Some countries sad to say good-bye to Bush
WASHINGTON – President George W. Bush may be deeply unpopular at home and reviled abroad but in some places people, apparently, are sorry to see him go.
The BBC reports that Dubya has approval ratings of around 80 percent in Africa where his administration increased aid funding and raised the alarm over the Darfur crisis. In fact, children born in the Sudanese region are routinely named George Bush, the BBC reports. And in Kosovo a main street was named after him to thank him for supporting Kosovo’s independence.
Israelis will miss Bush too. Bush has been a staunch supporter of Israel and some analysts believe Israel’s current offensive in Gaza was timed to coincide with the final days of his administration because the Jewish state knew it could count on his support. “Israel is probably the only place on earth where Bush can still get a standing ovation,” Peter Berkowitz of the Hoover Institution told the BBC.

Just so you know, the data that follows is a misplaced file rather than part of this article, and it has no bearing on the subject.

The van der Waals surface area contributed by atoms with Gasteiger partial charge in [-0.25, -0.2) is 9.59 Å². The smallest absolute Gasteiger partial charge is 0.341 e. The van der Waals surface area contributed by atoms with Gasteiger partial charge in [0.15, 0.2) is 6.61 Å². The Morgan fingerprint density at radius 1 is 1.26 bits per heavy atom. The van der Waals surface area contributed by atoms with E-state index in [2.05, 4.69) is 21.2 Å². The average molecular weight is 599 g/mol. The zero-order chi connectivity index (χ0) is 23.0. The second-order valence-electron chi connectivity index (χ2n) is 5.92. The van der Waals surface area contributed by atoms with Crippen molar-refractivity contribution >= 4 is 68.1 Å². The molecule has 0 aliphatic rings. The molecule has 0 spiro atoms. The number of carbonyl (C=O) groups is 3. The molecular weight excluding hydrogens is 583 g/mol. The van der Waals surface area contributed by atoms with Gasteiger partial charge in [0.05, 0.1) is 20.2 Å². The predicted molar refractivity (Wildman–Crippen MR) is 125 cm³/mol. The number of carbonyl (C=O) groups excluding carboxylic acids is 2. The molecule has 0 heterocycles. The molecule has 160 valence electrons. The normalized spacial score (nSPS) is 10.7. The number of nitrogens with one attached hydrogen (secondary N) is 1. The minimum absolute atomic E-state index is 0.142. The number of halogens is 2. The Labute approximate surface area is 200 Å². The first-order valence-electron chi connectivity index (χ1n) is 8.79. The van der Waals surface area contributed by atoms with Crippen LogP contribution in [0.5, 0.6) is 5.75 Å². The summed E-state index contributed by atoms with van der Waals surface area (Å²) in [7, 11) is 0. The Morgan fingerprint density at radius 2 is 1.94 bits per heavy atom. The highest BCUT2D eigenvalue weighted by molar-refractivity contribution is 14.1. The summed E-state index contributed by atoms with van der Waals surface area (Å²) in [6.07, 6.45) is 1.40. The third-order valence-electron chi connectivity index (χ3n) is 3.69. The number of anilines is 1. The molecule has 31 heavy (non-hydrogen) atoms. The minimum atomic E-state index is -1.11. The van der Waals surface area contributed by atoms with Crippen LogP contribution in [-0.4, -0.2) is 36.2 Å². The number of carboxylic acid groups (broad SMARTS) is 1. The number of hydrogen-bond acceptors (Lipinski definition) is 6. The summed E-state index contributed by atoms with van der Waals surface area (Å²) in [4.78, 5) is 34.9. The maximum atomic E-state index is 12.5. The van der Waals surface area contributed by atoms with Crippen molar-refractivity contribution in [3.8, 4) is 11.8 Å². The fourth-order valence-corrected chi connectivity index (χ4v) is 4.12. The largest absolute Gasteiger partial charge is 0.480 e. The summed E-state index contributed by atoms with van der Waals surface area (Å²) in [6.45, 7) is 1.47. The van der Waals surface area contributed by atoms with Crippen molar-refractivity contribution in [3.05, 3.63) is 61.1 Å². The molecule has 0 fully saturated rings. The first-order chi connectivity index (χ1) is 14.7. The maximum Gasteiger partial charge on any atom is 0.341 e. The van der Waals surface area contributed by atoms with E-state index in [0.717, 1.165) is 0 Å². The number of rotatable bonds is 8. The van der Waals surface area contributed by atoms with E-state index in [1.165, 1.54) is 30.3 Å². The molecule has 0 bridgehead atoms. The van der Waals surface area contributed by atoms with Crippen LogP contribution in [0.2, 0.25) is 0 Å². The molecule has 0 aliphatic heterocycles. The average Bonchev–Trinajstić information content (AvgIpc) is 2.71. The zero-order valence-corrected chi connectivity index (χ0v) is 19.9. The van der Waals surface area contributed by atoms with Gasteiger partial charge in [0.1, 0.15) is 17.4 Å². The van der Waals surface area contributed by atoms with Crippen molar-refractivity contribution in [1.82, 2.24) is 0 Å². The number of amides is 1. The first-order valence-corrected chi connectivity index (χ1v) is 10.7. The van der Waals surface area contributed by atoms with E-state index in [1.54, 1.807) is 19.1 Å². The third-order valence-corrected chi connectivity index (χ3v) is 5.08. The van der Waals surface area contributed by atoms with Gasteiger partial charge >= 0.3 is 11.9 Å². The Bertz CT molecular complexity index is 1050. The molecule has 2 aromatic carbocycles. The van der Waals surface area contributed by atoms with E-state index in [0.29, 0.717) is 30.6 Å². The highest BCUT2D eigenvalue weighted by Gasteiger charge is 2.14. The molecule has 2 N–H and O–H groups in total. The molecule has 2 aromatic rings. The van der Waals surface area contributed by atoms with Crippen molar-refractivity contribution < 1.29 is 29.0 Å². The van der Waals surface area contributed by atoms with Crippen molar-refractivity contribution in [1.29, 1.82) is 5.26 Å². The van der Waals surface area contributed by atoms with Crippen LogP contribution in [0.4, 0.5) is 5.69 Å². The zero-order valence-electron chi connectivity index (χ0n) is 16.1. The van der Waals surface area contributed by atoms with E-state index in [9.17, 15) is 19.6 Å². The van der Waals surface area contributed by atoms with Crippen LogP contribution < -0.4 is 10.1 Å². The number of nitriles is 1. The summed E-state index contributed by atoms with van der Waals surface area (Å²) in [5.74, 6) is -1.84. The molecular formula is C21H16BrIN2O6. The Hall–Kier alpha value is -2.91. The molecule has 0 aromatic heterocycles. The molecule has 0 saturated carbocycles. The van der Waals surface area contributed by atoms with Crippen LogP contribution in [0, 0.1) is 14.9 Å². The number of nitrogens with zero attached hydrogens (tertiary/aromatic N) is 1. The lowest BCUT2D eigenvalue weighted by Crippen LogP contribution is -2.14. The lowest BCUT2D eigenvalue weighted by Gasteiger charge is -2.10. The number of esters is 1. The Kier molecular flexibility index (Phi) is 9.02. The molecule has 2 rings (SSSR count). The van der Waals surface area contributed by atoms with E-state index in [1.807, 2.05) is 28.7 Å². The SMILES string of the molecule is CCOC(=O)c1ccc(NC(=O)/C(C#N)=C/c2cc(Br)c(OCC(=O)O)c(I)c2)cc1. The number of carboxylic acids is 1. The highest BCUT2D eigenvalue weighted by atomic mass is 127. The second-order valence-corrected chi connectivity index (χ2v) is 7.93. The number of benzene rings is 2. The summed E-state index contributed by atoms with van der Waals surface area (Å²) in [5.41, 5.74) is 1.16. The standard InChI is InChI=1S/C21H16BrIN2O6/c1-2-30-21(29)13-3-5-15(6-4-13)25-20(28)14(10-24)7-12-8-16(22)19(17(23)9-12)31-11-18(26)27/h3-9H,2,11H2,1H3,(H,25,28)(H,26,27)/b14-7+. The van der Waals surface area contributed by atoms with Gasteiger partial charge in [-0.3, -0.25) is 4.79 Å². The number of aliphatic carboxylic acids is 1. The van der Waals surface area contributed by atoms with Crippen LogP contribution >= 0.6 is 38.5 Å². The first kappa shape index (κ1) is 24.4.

Colombia, India, Ukraine and Georgia are also sorry to say good-bye to 43 for various political, economic and trade reasons. President-elect Barack Obama takes office next week and has been embraced abroad as the man who can repair America’s soured relations with the world.
But leaders like Venezuela’s Hugo Chavez, Cuba’s Fidel Castro and Iran’s Mahmoud Ahmadinejad may come to miss the man they loved to hate when they have to start dealing with his successor, the man that the world loves to love, the BBC says.
Photo credit: Reuters/Jason Reed (Bush awards Presidential Medal of Freedom to Colombian President Alvaro Uribe on Tuesday)